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Overall Rating
2.94

Awesome: 6.25%
Worth A Look: 37.5%
Average: 6.25%
Pretty Bad43.75%
Total Crap: 6.25%

2 reviews, 4 user ratings


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Very Harold & Kumar Christmas, A
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by Rob Gonsalves

"Time to hang it up, guys."
2 stars

Why do Harold and Kumar have to grow up? Cheech and Chong never did.

In A Very Harold & Kumar 3D Christmas, Harold (John Cho) is now a Wall Street shark and Kumar (Kal Penn) sits on his couch getting stoned all day because he’s been disbarred, or disdoctored, or whatever you call it when doctors flunk a drug test. The two haven’t seen each other in years, but fate throws them back together for another anarchic ride. In Harold & Kumar Go to White Castle (2004), their goal was to make it to the eponymous burger joint. In Harold & Kumar Escape from Guantanamo Bay (2008), their very freedom was at stake. Here, their task is to replace a Christmas tree burned down by a giant spliff; they also run afoul of Russian mobsters. All things considered, the boys’ stoned quest for a burger seemed more urgent, somehow.

The Christmas tree represents Harold’s desperation to impress his tough-guy father-in-law (Danny Trejo, the idea of whose casting is funnier than he’s allowed to be). The mobsters have to do with a weak subplot in which a friend of Kumar’s wants to devirginize the mob kingpin’s daughter. First of all, this is creepy. Second, the mob boss is played by Elias Koteas, who looks enough like former series mainstay Chris Meloni (who played Freakshow in the first film and a KKK grand wizard in the second) that I kept wondering why Meloni didn’t return for this one, and it took me out of the movie. Third, we spend entirely too much time with Kumar’s friend and Harold’s milquetoast friend trapped in a closet along with the latter guy’s stoned baby daughter. The movie tries for loads of laughs involving the baby getting high on weed, cocaine and ecstasy, then has the gall to be pious about Harold’s desire to have kids and Kumar’s struggle to be mature when his ex-girlfriend turns up pregnant with his seed.

And Neil Patrick Harris? He shows up for about ten minutes, doing the usual diabolical-he-man shtick he does in these movies. A scene in which he more or less rapes a back-up dancer in his Christmas stage show isn’t funny, just ugly. (He seems infected by the Kubrick crazy-face as seen on Alex in A Clockwork Orange.) Here, we learn that the farcical NPH in these movies is an aggressively hetero man pretending to be gay so he can get access to trusting women. Harris is, of course, gay in real life, which is what made the bizarro-world NPH in the other films funny, but bringing the real Harris’ sexuality into it kills the joke. Since his screen time is so limited here, too, he doesn’t have a chance to bloom into party-boy insanity, as in the previous movies. He just drops in because he's expected to.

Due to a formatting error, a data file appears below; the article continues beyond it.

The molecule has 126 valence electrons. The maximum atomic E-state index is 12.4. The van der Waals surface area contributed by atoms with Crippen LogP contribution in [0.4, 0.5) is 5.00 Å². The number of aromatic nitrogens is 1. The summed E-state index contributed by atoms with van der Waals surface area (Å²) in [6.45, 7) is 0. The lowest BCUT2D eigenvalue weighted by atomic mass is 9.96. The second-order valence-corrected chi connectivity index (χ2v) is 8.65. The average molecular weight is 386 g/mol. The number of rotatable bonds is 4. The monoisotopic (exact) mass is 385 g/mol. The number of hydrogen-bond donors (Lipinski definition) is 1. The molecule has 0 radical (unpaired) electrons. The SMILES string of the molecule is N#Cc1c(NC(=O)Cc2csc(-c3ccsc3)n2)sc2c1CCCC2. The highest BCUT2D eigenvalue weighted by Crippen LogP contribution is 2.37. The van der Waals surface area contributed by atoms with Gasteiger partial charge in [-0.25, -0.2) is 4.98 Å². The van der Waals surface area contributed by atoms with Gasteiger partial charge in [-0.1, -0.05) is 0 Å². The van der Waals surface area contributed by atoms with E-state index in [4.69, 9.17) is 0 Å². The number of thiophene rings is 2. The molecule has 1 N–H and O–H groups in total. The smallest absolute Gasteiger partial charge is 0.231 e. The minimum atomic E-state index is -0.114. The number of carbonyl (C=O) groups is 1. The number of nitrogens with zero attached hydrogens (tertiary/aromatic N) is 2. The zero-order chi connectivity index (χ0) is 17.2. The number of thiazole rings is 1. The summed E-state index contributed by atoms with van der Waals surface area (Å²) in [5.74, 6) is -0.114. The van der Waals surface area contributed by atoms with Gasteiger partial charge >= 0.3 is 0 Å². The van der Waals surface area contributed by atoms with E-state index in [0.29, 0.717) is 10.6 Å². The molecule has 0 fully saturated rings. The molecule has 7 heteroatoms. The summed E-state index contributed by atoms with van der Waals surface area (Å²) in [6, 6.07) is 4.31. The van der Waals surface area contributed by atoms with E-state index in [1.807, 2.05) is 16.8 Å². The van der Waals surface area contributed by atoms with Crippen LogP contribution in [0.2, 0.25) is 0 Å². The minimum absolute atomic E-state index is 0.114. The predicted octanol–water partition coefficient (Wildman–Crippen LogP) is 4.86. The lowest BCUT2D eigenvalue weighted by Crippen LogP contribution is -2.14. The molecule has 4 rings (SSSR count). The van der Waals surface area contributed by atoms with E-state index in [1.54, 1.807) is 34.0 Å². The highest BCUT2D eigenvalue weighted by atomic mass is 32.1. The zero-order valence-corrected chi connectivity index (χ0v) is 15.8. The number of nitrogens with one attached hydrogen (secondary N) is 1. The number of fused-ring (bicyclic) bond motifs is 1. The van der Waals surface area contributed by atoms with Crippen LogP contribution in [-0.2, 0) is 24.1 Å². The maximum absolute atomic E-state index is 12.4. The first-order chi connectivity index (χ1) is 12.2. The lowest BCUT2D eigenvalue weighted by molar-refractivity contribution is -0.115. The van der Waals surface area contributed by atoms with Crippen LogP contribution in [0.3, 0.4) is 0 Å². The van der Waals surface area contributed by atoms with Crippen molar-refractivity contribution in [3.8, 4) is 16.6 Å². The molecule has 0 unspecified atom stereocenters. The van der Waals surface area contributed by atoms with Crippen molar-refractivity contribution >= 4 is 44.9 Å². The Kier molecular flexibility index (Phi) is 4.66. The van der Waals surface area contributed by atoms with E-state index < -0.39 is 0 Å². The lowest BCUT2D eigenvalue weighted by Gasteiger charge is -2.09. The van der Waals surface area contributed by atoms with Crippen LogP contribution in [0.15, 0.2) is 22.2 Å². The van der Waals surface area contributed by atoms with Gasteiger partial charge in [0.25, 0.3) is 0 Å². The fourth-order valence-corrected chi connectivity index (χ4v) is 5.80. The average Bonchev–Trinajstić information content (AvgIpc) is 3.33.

I laughed occasionally, but it felt more like giving in. What started as a beautiful one-off, extended in a pretty decent sequel, has now grown gray at the edges. I don’t want to know that Harold and Kumar have been estranged for years; it violates the trashy fun of their earlier adventures, and makes the end of Guantanamo Bay feel hollow in retrospect. And spare me the muck about how Harold and Kumar find the true meaning of friendship, even if it does precede an obscene update of the tongue gag in A Christmas Story. At the end, they’re both facing fatherhood, Hollywood’s idea of growing up and becoming a decent member of society. (I tend to think that such wishful thinking wouldn’t survive an evening in the company of Michael Lohan.)

And I keep flashing back to Cheech and Chong. They made good movies and bad, and the bad ones truly contaminated the continent (Chong should’ve been incarcerated not for selling bongs but for "Still Smokin’"), but I don’t remember them ever stooping to reassuring us that they were really upstanding citizens at heart, who would become family men at Christmastime and give us the warm fuzzies. No, they got wrecked and they screwed up and they were funny. That used to be enough for stoner comedies.

link directly to this review at http://www.efilmcritic.com/review.php?movie=18896&reviewer=416
originally posted: 11/07/11 11:37:01
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User Comments

4/07/12 The Taitor A few decent laughs but the rest falls flat, clearly made for the cash unlike the prev. 2 2 stars
11/26/11 Bob Dog Rocks! 5 stars
11/18/11 Tiffany Faye Hawthorne Would have been much better without the heterophobic massage recipient! 3 stars
11/07/11 Pontoon ylprjigwb obviously had a stroke while entering his vote. He clearly meant 1 star. 1 stars
IF YOU'VE SEEN THIS FILM, RATE IT!
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USA
  04-Nov-2011 (R)
  DVD: 07-Feb-2012

UK
  N/A

Australia
  04-Nov-2011
  DVD: 06-Mar-2012




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